|Born||27 January 1911|
Principality of Montenegro
|Died||17 November 1991|
Born in the Principality of Montenegro, Savo Radulović was the son of Ivan and Petruša Radulović from the region of Brda (Montenegro).
In 1921, Savo's father Ivan was alredy in the United States. At that time, Ivan had a photography studio in Zeigler, Illinois, and he decided after being established for a few years to bring his family over to America. That year Savo Radulović arrived in America with the rest of the family.
For several years, Savo worked in Zeigler at his father's photo studio, where he learned the skills of a photographer. However, art was his true calling . When he was still a boy in elementary school, his natural gift for drawing and painting became noticeable.
Because Zeigler, a small coal mining town in southern Illinois offered little or no opportunities for further art studies, Savo left for St. Louis, Missouri in 1929., with his younger sister Krstinja.
In St. Louis, Savo and Krstinja took over a photo studio which, until then, had been a branch of Zeigler operation. Then Savo began to attend art school at the city's Washington University as a part-time student. He studied under several prominent professors, namely Tanasko Milovich, a renowned St. Louis artist and fellow Serb. In 1931 Savo Radulović he enrolled as a full-time student in the St. Louis School of Fine Arts at Washington Univerisity.
By 1937, he was well on his way to success. He won a Carnegie Fellowship to Fogg Museum, Harvard University. He held his first exhibition in New York in 1940. Radulović received the Prize|Purchase Prize from the St. Louis Art Museum.
When the United States entered World War II in December 1941. Savo Radulović enlisted in the U.S. Army, serving with distinction for four years as United States War Department artist and intelligence monitor for the Allied Armies of North Africa, Italy and Yugoslavia.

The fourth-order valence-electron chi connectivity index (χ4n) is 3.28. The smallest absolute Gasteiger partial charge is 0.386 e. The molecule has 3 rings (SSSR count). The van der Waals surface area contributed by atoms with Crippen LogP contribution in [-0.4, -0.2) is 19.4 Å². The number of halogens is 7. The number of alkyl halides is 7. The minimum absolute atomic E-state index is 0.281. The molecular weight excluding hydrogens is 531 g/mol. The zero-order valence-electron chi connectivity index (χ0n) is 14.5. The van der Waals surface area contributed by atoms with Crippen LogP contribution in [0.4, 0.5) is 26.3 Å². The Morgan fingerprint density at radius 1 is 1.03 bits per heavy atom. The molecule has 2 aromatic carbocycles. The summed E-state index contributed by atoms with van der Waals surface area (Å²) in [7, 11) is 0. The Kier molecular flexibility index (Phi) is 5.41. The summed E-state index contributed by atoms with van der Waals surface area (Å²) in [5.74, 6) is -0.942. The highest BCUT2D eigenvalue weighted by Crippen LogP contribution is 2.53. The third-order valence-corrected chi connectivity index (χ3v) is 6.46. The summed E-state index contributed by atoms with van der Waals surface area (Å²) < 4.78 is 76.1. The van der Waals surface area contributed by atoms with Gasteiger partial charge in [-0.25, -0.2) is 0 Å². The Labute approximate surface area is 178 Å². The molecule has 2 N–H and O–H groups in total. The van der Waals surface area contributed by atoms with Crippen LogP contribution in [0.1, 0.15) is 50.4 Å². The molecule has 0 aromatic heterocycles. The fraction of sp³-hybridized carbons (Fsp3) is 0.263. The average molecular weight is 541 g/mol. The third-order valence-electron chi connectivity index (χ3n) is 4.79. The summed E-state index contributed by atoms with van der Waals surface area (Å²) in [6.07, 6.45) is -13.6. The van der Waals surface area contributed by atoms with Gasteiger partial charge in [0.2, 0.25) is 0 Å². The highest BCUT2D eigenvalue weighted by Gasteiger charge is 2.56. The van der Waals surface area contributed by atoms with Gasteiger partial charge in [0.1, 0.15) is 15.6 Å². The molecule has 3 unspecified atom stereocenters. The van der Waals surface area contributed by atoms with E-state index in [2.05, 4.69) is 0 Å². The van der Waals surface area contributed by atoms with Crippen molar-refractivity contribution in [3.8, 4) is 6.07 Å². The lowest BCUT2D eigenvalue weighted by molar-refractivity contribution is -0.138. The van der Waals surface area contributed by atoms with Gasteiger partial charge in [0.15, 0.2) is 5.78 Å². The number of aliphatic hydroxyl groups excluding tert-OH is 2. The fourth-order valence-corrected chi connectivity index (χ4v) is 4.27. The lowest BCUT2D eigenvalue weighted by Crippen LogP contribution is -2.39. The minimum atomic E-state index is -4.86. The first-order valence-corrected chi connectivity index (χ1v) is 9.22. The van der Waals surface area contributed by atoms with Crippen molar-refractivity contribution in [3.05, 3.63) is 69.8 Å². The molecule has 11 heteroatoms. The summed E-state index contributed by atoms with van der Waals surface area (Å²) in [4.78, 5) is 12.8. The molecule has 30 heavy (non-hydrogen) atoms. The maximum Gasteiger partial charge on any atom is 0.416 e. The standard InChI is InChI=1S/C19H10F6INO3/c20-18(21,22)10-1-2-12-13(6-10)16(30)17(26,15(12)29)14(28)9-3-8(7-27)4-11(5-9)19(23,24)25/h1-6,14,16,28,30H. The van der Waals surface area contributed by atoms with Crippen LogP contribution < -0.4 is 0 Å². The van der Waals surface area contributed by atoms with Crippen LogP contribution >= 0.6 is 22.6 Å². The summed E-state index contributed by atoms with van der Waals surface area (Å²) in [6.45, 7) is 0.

He was the owner and director of the Artists Little Gallery from 1946 into the 1970s.
From 1949 to 1950, he earned the benefits of a Fulbright Scholarship at the Accademia di Belle Arti di Roma.His works were selected for group exhibits at the Whitney Museum of American Art, the National Academy of Design, and the Wildenstein & Company -- all in New York; the Galleria Nazionale d'Arte Moderna in Rome; the Pennsylvania Academy of the Fine Arts; and the Saint Louis Art Museum.
Among the institutions which include his works in permanent collections are the Saint Louis Art Museum; the University of Arizona, Tucson; the Evansville Museum of Arts, History and Science; and the Pentagon, Washington, D.C. Radulović's paintings are also in other private and museum collections both in America and abroad.
Savo Radulović died on 17 November 1991. He was buried in the Serbian Orthodox Church in Dubrovnik, the details which were handled by his son John, amidst the madness of civil war at the time.
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